Exhibit of the month

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JUNE 2022

Chasing the win


Depiction of the ancient game “keretizein” at the base of a funerary kouros statue.

National Archaeological Museum, Sculpture Collection Inv. Nr. Γ 3477


Provenance: Found in the Kerameikos, Athens, in 1922, built into the Themistoklean wall.

Dimensions: Height: 28 cm., Length: 82 cm., Width: 60 cm.

Date: About 510-500 BC

Location: Sculpture Collection, Room 13


Rectangular block with a cavity on the top, in order to receive the plinth of the statue. Three of the sides are decorated with relief representations. On two of them there are depictions of four horse chariots and warriors (hoplites).

The front has a unique depiction of young athletes who hold sticks that are curved at one end, playing a game which reminds us of today’ s hockey. Two youths in the center have a ball between them and each one is trying to bring the ball close to his side. The central scene is surrounded by two more couples of youths. At the left, one youth stands with his body depicted frontally and his head turned to the right, making a vivid gesture with his hands. The youth behind him is depicted in profile to the right, holding a stick in his right hand.  In the right corner,  two players are taking a brake holding their sticks, the first one is turning his back to the viewer, the one behind him is depicted in profile to the left. Scholars have suggested that the young athletes who are framing the central scene are not teammates; they are simply waiting for their turn to play, which means that this game was not a teamplay, like hockey, but an individual sport.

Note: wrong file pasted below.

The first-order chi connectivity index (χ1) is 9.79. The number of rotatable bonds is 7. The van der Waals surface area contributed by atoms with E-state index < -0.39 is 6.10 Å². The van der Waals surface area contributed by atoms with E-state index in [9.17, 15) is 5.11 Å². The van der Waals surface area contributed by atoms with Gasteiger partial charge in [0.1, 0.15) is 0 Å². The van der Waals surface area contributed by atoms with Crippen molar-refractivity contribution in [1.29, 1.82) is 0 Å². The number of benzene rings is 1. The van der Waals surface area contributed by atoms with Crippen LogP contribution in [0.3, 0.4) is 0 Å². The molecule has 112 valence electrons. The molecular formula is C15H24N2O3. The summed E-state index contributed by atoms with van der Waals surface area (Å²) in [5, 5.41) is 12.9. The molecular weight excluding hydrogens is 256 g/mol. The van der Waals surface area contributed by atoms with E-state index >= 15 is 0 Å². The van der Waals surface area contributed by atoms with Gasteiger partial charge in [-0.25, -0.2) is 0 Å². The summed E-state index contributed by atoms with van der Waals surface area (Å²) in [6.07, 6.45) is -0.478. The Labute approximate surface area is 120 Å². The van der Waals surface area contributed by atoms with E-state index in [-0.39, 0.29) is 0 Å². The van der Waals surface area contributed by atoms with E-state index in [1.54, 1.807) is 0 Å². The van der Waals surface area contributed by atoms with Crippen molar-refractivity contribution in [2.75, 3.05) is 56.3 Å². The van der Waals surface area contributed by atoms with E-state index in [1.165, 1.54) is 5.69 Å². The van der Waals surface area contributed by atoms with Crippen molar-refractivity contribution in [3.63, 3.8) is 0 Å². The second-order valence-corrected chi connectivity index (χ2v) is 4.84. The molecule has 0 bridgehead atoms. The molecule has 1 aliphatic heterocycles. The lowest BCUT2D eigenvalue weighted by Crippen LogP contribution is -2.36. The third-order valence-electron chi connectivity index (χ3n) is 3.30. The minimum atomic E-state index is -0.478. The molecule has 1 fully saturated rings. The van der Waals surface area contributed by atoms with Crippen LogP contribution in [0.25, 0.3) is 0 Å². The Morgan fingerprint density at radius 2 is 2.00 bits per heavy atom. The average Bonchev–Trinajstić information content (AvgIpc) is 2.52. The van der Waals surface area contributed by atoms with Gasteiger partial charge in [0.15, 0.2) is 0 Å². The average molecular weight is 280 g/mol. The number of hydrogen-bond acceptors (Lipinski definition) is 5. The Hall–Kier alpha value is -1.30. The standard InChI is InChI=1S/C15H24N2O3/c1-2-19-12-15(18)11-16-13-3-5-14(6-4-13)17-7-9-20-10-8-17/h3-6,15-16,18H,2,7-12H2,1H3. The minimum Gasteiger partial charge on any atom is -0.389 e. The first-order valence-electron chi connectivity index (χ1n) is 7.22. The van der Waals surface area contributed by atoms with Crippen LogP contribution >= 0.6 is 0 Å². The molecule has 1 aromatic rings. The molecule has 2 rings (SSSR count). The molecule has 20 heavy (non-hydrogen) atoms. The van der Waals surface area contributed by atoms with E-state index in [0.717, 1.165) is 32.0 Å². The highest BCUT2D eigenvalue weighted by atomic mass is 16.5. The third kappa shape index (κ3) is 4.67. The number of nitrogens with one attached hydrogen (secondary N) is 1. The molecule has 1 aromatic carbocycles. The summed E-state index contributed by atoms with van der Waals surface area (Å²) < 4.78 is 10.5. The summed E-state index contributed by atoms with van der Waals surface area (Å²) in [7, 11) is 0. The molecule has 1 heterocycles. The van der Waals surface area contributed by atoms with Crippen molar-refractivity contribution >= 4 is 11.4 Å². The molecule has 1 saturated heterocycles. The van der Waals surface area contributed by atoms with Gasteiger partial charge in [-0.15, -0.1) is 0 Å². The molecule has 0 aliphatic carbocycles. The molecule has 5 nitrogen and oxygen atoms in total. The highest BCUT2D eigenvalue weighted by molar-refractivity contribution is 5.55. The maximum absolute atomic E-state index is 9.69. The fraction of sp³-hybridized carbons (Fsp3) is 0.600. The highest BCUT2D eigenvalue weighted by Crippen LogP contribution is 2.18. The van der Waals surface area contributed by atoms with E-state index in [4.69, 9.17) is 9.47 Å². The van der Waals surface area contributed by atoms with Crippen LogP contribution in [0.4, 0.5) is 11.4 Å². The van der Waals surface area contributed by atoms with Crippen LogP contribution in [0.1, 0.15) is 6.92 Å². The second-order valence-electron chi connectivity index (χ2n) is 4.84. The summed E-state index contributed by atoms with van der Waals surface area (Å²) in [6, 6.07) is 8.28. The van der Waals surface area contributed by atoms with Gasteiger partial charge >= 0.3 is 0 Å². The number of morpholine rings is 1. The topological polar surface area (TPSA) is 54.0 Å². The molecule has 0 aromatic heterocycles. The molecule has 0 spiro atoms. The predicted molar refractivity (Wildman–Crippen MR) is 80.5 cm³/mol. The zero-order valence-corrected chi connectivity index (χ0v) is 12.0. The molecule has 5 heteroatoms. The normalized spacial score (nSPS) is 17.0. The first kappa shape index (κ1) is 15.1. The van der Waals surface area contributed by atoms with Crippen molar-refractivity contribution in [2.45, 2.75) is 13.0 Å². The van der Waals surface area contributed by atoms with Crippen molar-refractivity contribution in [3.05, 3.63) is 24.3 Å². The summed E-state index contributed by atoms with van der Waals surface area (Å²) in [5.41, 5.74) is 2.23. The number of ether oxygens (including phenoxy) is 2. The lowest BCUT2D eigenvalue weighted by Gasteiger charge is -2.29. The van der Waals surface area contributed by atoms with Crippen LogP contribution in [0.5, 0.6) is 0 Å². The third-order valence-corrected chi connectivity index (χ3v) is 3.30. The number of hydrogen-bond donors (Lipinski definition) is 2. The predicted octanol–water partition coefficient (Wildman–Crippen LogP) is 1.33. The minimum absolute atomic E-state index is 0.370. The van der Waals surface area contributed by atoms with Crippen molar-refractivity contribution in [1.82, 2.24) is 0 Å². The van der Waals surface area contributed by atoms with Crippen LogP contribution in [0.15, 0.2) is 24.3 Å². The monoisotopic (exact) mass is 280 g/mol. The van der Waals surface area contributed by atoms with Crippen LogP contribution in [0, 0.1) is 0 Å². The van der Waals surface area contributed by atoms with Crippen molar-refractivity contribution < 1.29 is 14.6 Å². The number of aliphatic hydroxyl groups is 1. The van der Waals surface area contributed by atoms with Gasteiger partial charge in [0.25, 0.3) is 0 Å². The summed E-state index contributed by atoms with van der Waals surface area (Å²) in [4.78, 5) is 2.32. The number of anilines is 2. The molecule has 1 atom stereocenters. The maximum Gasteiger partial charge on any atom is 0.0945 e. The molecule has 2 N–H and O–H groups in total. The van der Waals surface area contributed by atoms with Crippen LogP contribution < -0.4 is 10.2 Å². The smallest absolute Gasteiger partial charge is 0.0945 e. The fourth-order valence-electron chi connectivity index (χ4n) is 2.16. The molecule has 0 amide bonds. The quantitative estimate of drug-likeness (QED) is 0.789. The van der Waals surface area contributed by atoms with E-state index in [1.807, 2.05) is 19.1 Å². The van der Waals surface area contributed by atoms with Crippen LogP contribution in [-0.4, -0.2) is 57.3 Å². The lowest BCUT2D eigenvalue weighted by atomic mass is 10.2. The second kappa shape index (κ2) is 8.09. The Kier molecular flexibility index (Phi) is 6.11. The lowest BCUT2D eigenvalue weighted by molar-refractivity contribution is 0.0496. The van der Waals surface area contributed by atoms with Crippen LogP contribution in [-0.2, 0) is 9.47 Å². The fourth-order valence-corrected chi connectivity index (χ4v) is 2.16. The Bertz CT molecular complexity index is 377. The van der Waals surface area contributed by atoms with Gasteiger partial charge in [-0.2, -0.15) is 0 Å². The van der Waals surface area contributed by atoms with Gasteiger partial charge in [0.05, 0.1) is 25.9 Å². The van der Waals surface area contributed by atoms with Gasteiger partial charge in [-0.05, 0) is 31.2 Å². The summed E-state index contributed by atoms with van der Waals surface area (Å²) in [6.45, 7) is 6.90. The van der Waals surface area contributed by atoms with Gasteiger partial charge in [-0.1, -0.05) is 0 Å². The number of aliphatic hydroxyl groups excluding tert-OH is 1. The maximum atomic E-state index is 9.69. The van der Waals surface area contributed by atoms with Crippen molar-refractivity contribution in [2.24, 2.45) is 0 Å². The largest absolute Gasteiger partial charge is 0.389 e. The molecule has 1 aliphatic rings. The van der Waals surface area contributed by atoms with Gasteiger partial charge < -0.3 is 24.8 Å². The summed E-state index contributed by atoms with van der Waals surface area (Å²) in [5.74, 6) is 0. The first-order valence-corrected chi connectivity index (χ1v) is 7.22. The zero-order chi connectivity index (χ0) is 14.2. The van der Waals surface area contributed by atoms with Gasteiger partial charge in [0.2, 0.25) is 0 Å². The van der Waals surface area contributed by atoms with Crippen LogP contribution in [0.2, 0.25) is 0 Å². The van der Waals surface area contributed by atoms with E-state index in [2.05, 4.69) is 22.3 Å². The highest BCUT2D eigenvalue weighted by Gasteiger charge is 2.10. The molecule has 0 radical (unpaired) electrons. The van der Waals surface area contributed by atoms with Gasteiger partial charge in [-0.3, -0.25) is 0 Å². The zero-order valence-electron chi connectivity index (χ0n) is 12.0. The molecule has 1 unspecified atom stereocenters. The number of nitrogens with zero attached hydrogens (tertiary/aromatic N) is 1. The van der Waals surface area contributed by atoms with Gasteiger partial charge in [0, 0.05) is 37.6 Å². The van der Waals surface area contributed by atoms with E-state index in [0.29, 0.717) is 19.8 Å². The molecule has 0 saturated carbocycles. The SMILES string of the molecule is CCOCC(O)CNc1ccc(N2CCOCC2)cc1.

We do not know when this sport started or the rules of it, but we do know that the ancient Greeks loved ball games. Specifically, in relation to this game we see that the ancient writer Plutarch (Moralia, Lives of the Ten Orators. Isocrates, chapter 4) refers to a statue of Isocrates as a child playing ball with a stick curved at one end. There are also depictions of a similar game of the Middle Ages (12 cent. AD) in France, named “La soule à la crosse“ («the hit with a stick»). This leads to the assumption that  the aim of the ancient game might have been to throw the ball as far as one could into the territory of his opponent.

Dr Wanda Papaefthymiou



G. P. Oikonomou, «Κερητίζοντες», ΑΔ 1920-1921, 56-59.

S. Casson, “The New Athenian Statue Bases” JHS 45, 1925, 164-179.

N.B. Crowther, Sport in Ancient Times (London 2007) 155-156.

H. A. Harris, Sport in Greece and Rom (Cornell University Press 1972) 101-110, Pl. 47.

B. Merdrignac, Le sport au Moyen-âge (Presses Universitaires de Rennes 2003).

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